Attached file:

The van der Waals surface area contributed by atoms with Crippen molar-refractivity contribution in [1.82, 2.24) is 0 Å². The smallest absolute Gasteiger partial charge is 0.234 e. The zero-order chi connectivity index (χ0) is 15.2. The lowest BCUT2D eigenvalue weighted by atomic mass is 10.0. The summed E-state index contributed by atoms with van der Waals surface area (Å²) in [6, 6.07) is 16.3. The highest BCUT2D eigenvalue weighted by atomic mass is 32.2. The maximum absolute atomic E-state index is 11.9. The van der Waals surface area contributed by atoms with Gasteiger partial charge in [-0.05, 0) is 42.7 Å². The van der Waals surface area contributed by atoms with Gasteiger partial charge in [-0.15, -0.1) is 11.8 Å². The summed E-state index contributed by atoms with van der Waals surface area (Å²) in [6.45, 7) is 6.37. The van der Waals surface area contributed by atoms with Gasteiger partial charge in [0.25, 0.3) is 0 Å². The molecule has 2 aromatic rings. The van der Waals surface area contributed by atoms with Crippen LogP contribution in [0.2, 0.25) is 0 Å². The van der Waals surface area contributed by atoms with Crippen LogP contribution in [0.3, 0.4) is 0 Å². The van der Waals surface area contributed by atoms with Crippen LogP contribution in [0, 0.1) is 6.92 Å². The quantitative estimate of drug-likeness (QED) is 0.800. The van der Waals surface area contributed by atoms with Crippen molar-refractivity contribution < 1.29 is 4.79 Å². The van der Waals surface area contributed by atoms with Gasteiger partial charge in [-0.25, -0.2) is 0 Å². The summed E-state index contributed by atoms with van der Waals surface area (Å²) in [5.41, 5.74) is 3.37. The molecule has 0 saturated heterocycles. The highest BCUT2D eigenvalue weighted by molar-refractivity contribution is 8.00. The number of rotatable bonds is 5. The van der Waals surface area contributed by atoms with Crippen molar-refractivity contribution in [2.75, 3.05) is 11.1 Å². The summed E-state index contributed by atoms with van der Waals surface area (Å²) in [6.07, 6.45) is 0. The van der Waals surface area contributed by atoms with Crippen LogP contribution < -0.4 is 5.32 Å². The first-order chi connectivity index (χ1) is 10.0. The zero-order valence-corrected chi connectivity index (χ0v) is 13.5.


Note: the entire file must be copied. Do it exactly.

The van der Waals surface area contributed by atoms with Crippen molar-refractivity contribution in [1.82, 2.24) is 0 Å². The smallest absolute Gasteiger partial charge is 0.234 e. The zero-order chi connectivity index (χ0) is 15.2. The lowest BCUT2D eigenvalue weighted by atomic mass is 10.0. The summed E-state index contributed by atoms with van der Waals surface area (Å²) in [6, 6.07) is 16.3. The highest BCUT2D eigenvalue weighted by atomic mass is 32.2. The maximum absolute atomic E-state index is 11.9. The van der Waals surface area contributed by atoms with Gasteiger partial charge in [-0.05, 0) is 42.7 Å². The van der Waals surface area contributed by atoms with Gasteiger partial charge in [-0.15, -0.1) is 11.8 Å². The summed E-state index contributed by atoms with van der Waals surface area (Å²) in [6.45, 7) is 6.37. The van der Waals surface area contributed by atoms with Gasteiger partial charge in [0.25, 0.3) is 0 Å². The molecule has 2 aromatic rings. The van der Waals surface area contributed by atoms with Crippen LogP contribution in [0.2, 0.25) is 0 Å². The van der Waals surface area contributed by atoms with Crippen LogP contribution in [0.3, 0.4) is 0 Å². The van der Waals surface area contributed by atoms with Crippen LogP contribution in [0, 0.1) is 6.92 Å². The quantitative estimate of drug-likeness (QED) is 0.800. The van der Waals surface area contributed by atoms with Crippen molar-refractivity contribution < 1.29 is 4.79 Å². The van der Waals surface area contributed by atoms with Gasteiger partial charge in [-0.25, -0.2) is 0 Å². The summed E-state index contributed by atoms with van der Waals surface area (Å²) in [5.41, 5.74) is 3.37. The molecule has 0 saturated heterocycles. The highest BCUT2D eigenvalue weighted by molar-refractivity contribution is 8.00. The number of rotatable bonds is 5. The van der Waals surface area contributed by atoms with Crippen molar-refractivity contribution in [2.75, 3.05) is 11.1 Å². The summed E-state index contributed by atoms with van der Waals surface area (Å²) in [6.07, 6.45) is 0. The van der Waals surface area contributed by atoms with Crippen LogP contribution < -0.4 is 5.32 Å². The first-order chi connectivity index (χ1) is 10.0. The zero-order valence-corrected chi connectivity index (χ0v) is 13.5.